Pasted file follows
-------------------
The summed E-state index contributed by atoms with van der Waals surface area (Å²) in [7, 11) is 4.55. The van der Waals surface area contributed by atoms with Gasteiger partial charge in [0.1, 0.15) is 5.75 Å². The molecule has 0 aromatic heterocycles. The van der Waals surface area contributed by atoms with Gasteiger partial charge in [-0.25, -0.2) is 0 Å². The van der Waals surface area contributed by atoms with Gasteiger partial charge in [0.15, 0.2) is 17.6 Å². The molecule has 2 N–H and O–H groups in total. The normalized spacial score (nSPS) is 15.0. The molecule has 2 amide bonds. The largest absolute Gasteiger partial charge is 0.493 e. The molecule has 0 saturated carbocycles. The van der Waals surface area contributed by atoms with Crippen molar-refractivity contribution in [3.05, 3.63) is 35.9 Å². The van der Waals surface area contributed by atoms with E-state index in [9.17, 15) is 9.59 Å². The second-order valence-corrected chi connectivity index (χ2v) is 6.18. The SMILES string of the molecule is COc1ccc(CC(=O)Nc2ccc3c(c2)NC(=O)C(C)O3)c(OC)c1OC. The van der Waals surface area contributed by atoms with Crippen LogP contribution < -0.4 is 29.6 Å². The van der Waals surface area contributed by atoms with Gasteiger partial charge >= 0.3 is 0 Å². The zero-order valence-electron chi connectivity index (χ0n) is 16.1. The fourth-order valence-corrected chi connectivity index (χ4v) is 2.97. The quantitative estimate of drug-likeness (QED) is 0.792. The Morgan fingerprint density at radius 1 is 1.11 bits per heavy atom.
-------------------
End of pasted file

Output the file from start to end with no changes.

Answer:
The summed E-state index contributed by atoms with van der Waals surface area (Å²) in [7, 11) is 4.55. The van der Waals surface area contributed by atoms with Gasteiger partial charge in [0.1, 0.15) is 5.75 Å². The molecule has 0 aromatic heterocycles. The van der Waals surface area contributed by atoms with Gasteiger partial charge in [-0.25, -0.2) is 0 Å². The van der Waals surface area contributed by atoms with Gasteiger partial charge in [0.15, 0.2) is 17.6 Å². The molecule has 2 N–H and O–H groups in total. The normalized spacial score (nSPS) is 15.0. The molecule has 2 amide bonds. The largest absolute Gasteiger partial charge is 0.493 e. The molecule has 0 saturated carbocycles. The van der Waals surface area contributed by atoms with Crippen molar-refractivity contribution in [3.05, 3.63) is 35.9 Å². The van der Waals surface area contributed by atoms with E-state index in [9.17, 15) is 9.59 Å². The second-order valence-corrected chi connectivity index (χ2v) is 6.18. The SMILES string of the molecule is COc1ccc(CC(=O)Nc2ccc3c(c2)NC(=O)C(C)O3)c(OC)c1OC. The van der Waals surface area contributed by atoms with Crippen LogP contribution < -0.4 is 29.6 Å². The van der Waals surface area contributed by atoms with Gasteiger partial charge >= 0.3 is 0 Å². The zero-order valence-electron chi connectivity index (χ0n) is 16.1. The fourth-order valence-corrected chi connectivity index (χ4v) is 2.97. The quantitative estimate of drug-likeness (QED) is 0.792. The Morgan fingerprint density at radius 1 is 1.11 bits per heavy atom.